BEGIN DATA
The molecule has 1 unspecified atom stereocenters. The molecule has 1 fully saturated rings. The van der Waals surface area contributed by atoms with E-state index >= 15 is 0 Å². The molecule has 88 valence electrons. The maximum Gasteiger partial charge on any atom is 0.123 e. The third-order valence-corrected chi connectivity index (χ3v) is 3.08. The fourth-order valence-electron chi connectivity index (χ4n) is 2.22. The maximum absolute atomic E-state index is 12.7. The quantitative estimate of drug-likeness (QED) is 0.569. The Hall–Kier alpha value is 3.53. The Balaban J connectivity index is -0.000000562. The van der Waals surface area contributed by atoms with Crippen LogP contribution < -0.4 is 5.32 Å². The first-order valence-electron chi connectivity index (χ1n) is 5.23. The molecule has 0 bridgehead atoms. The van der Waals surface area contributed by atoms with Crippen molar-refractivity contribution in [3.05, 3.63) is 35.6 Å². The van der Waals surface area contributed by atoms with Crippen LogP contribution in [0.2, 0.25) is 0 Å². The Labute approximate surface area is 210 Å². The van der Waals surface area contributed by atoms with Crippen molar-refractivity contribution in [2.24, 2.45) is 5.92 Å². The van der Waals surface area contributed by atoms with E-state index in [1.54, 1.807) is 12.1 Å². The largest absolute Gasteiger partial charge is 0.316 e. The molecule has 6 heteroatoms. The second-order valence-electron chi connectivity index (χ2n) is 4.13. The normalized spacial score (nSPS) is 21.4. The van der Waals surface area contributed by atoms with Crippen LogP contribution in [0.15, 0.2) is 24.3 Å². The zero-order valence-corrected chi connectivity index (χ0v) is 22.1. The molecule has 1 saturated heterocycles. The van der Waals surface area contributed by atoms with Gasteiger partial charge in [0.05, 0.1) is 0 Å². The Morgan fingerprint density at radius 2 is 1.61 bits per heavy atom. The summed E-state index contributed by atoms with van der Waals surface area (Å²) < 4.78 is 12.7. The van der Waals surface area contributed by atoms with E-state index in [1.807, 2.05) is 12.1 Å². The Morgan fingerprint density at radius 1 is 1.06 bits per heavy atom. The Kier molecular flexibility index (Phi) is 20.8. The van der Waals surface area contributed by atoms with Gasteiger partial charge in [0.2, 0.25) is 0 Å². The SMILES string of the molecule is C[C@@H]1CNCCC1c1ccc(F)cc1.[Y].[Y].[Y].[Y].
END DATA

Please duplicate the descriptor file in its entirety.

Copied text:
The molecule has 1 unspecified atom stereocenters. The molecule has 1 fully saturated rings. The van der Waals surface area contributed by atoms with E-state index >= 15 is 0 Å². The molecule has 88 valence electrons. The maximum Gasteiger partial charge on any atom is 0.123 e. The third-order valence-corrected chi connectivity index (χ3v) is 3.08. The fourth-order valence-electron chi connectivity index (χ4n) is 2.22. The maximum absolute atomic E-state index is 12.7. The quantitative estimate of drug-likeness (QED) is 0.569. The Hall–Kier alpha value is 3.53. The Balaban J connectivity index is -0.000000562. The van der Waals surface area contributed by atoms with Crippen LogP contribution < -0.4 is 5.32 Å². The first-order valence-electron chi connectivity index (χ1n) is 5.23. The molecule has 0 bridgehead atoms. The van der Waals surface area contributed by atoms with Crippen molar-refractivity contribution in [3.05, 3.63) is 35.6 Å². The van der Waals surface area contributed by atoms with Crippen LogP contribution in [0.2, 0.25) is 0 Å². The Labute approximate surface area is 210 Å². The van der Waals surface area contributed by atoms with Crippen molar-refractivity contribution in [2.24, 2.45) is 5.92 Å². The van der Waals surface area contributed by atoms with E-state index in [1.54, 1.807) is 12.1 Å². The largest absolute Gasteiger partial charge is 0.316 e. The molecule has 6 heteroatoms. The second-order valence-electron chi connectivity index (χ2n) is 4.13. The normalized spacial score (nSPS) is 21.4. The van der Waals surface area contributed by atoms with Crippen LogP contribution in [0.15, 0.2) is 24.3 Å². The zero-order valence-corrected chi connectivity index (χ0v) is 22.1. The molecule has 1 saturated heterocycles. The van der Waals surface area contributed by atoms with Gasteiger partial charge in [0.05, 0.1) is 0 Å². The Morgan fingerprint density at radius 2 is 1.61 bits per heavy atom. The summed E-state index contributed by atoms with van der Waals surface area (Å²) < 4.78 is 12.7. The van der Waals surface area contributed by atoms with E-state index in [1.807, 2.05) is 12.1 Å². The Morgan fingerprint density at radius 1 is 1.06 bits per heavy atom. The Kier molecular flexibility index (Phi) is 20.8. The van der Waals surface area contributed by atoms with Gasteiger partial charge in [0.2, 0.25) is 0 Å². The SMILES string of the molecule is C[C@@H]1CNCCC1c1ccc(F)cc1.[Y].[Y].[Y].[Y].